http://propertytaxbook.com.au/
    Email Me

    Lawyer, Mortgage Broker and Tax Advisor (Aust wide) http://propertytaxbook.com.au/

    Profile photo of mixedupmixedup
    Participant
    @mixedup
    Join Date: 2008
    Post Count: 79

    so Terry I think you’re kind of agreeing with my bottom line no? Ie for a negatively geared situation there doesn’t seem to be an ideal trust here, ie that distrutes profit/losses & allows negative gearing & addresses the ATO concern.

    Profile photo of TerrywTerryw
    Participant
    @terryw
    Join Date: 2001
    Post Count: 16,173

    You can't have your cake and eat it too.

    There is no structure where you can have asset protection, max tax flexibility and negative gear your personal income. (there is if you are self employed).

    I personally would probably where the losses early on as the long term benefits will be great.

    Terryw | Structuring Lawyers / Loan Structuring Pty Ltd
    http://propertytaxbook.com.au/
    Email Me

    Lawyer, Mortgage Broker and Tax Advisor (Aust wide) http://propertytaxbook.com.au/

    Profile photo of mixedupmixedup
    Participant
    @mixedup
    Join Date: 2008
    Post Count: 79

    thanks Terry – by the way what did you mean by your last sentence exactly – couldn't quite understand

    Profile photo of TerrywTerryw
    Participant
    @terryw
    Join Date: 2001
    Post Count: 16,173

    i think i should have said "wear the losses"

    If you are serious about investing then use a trust, even if it may cost you a bit extra in taxes in the early stages as the long term benefits will out weight the short term costs.

    Terryw | Structuring Lawyers / Loan Structuring Pty Ltd
    http://propertytaxbook.com.au/
    Email Me

    Lawyer, Mortgage Broker and Tax Advisor (Aust wide) http://propertytaxbook.com.au/

    Profile photo of Shell EShell E
    Member
    @shell-e
    Join Date: 2010
    Post Count: 3
    Terryw wrote:
    You can't have your cake and eat it too.

    There is no structure where you can have asset protection, max tax flexibility and negative gear your personal income. (there is if you are self employed).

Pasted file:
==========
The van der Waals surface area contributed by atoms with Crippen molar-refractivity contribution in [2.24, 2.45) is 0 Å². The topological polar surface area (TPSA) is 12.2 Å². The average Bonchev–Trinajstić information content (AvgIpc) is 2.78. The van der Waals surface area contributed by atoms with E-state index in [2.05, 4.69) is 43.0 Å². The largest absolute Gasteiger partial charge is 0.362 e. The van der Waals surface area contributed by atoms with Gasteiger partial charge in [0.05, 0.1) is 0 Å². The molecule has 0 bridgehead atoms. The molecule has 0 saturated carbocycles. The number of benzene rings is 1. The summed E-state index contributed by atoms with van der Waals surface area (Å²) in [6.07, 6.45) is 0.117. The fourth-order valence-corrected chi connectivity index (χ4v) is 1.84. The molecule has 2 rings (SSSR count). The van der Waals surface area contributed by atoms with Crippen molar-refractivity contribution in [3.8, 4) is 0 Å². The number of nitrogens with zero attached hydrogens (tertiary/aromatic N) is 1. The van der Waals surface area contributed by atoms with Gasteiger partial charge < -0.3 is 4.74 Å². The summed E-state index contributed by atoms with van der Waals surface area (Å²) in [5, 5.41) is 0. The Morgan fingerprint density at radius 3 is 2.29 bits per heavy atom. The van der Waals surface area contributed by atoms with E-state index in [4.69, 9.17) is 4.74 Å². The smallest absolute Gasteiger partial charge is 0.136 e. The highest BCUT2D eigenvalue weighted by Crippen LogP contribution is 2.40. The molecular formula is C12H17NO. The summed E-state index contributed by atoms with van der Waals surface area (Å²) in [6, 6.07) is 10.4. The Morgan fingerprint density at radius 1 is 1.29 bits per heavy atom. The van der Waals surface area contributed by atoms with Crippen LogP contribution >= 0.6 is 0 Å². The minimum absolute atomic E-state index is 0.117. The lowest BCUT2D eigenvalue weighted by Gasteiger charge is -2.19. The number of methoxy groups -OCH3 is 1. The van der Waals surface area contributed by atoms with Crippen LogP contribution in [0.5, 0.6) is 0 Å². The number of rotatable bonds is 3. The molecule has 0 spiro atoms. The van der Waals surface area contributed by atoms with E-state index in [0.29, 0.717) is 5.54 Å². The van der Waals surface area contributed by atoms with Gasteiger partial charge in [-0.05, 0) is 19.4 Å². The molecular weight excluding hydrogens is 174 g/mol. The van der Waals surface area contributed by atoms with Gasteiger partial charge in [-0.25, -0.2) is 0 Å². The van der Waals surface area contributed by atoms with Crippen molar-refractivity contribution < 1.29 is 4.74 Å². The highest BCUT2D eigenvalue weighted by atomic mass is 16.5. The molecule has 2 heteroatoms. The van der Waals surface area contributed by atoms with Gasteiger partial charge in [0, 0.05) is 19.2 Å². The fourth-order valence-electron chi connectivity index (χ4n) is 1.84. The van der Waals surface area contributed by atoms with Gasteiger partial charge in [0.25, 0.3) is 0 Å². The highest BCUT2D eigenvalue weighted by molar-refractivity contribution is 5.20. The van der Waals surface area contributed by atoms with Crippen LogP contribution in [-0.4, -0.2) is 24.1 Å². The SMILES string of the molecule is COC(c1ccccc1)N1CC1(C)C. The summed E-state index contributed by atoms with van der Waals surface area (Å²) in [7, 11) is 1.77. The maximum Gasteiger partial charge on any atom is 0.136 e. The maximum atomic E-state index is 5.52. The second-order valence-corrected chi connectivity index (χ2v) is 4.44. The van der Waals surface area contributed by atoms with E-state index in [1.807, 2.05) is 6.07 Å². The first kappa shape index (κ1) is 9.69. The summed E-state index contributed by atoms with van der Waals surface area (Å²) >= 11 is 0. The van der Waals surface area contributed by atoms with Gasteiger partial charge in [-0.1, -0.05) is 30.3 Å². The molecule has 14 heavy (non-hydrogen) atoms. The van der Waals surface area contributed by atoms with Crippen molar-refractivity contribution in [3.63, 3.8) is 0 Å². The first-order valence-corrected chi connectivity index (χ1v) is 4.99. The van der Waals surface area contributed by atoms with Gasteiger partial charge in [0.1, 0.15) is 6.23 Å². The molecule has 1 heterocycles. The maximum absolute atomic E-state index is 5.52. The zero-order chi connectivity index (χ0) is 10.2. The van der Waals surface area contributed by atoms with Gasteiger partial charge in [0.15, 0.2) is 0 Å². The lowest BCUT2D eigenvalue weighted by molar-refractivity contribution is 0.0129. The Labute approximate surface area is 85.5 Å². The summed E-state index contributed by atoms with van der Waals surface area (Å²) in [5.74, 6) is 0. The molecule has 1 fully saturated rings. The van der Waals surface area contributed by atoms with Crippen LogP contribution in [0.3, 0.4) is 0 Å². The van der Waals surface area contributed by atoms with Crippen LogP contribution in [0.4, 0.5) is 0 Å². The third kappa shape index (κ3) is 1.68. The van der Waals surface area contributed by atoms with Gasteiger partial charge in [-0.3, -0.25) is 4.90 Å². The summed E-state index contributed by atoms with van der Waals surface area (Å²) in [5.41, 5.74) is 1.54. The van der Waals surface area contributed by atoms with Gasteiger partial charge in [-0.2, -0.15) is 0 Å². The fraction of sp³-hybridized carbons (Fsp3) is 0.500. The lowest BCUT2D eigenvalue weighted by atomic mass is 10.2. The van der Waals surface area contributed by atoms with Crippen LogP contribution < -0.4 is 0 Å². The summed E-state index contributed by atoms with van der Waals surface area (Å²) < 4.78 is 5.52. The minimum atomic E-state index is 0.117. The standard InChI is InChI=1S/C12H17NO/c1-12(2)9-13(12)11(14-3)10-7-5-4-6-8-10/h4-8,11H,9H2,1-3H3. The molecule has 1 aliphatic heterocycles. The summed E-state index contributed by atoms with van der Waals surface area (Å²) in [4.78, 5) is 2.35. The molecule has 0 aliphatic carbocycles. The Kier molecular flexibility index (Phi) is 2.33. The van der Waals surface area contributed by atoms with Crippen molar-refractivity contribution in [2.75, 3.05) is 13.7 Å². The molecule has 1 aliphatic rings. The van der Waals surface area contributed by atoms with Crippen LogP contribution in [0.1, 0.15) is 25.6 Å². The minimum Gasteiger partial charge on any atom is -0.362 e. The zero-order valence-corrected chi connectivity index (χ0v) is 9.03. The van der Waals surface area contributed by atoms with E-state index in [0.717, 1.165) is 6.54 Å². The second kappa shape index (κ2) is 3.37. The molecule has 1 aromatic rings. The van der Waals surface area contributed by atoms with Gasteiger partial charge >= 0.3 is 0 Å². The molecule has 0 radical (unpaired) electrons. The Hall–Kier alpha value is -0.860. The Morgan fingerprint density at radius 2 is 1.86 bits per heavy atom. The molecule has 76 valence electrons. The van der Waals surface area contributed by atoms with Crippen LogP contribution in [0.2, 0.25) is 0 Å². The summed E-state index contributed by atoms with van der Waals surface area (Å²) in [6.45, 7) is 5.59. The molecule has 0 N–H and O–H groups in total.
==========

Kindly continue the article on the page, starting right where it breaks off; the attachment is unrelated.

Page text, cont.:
I personally would probably where the losses early on as the long term benefits will be great.

    Hi Terryw,

    You sparked my interest with this reply… regarding being self-employed.
    If you ran a business through a trust structure and made a profit, can this profit be distributed by the Trust to a beneficiary being a seperate Trust that holds a negatively geared Investment Property?

    Apologise if I am completely off the track!!

    Shell

    Profile photo of TerrywTerryw
    Participant
    @terryw
    Join Date: 2001
    Post Count: 16,173

    yes. that is possible.

    Terryw | Structuring Lawyers / Loan Structuring Pty Ltd
    http://propertytaxbook.com.au/
    Email Me

    Lawyer, Mortgage Broker and Tax Advisor (Aust wide) http://propertytaxbook.com.au/

    Profile photo of scottsscotts
    Member
    @scotts
    Join Date: 2009
    Post Count: 63

    Terryw,

    If you ran a business through a Company and made a profit, can this profit be distributed by the Company to a beneficiary being a separate Trust that holds a negatively geared Investment Property?

    Profile photo of TerrywTerryw
    Participant
    @terryw
    Join Date: 2001
    Post Count: 16,173

    Scotts,

    Not really. The company is a separate legal entity that doesn't allow distributions to beneficiaries. Any profits would be distributed to shareholders in accordance with the % of shares held. there is no flexibility in distributing money.

    But there are ways to get money into the trust.

    The first is for the trust to perform some sort of work for the company and for the company to pay the trust a fee for this. This may not be good for asset protection as the trust is engaging in business and could be sued – eg the company could go into liquidation and someone else, not so friendly, could control it and possibly sue for breaches of contract or mistakes made etc.

    Another way is for the trust to own some or all of the shares of the company. This way the profit would flow into the trust. But if you have an existing business then there may be CGT and stamp duty on the transfer of shares.

    A third way would be for the trust to run the actual business. There would be a company acting as trustee and legal owner, but it would be the trust that is the true owner in the tax sense. Any profits would go straight into the trust. This could be a separate trust than the property to make asset protection stronger or the same trust (if business fails you would very likely lose the property).

    Hope that helps – but check the tax aspects with your accountant first as there are many other issues to consider.

    Terryw | Structuring Lawyers / Loan Structuring Pty Ltd
    http://propertytaxbook.com.au/
    Email Me

    Lawyer, Mortgage Broker and Tax Advisor (Aust wide) http://propertytaxbook.com.au/

    Profile photo of scottsscotts
    Member
    @scotts
    Join Date: 2009
    Post Count: 63

    Terryw that's very helpful..

    I'm going to be into IT consultancy I know I can form a company and be paid that way but I'm not sure I can form a Trust and be paid into that. 

    Profile photo of TerrywTerryw
    Participant
    @terryw
    Join Date: 2001
    Post Count: 16,173

    Yes you can use a trust. But you will have to overcome the PSI rules – personal services income. Check with your tax advisor.

    Terryw | Structuring Lawyers / Loan Structuring Pty Ltd
    http://propertytaxbook.com.au/
    Email Me

    Lawyer, Mortgage Broker and Tax Advisor (Aust wide) http://propertytaxbook.com.au/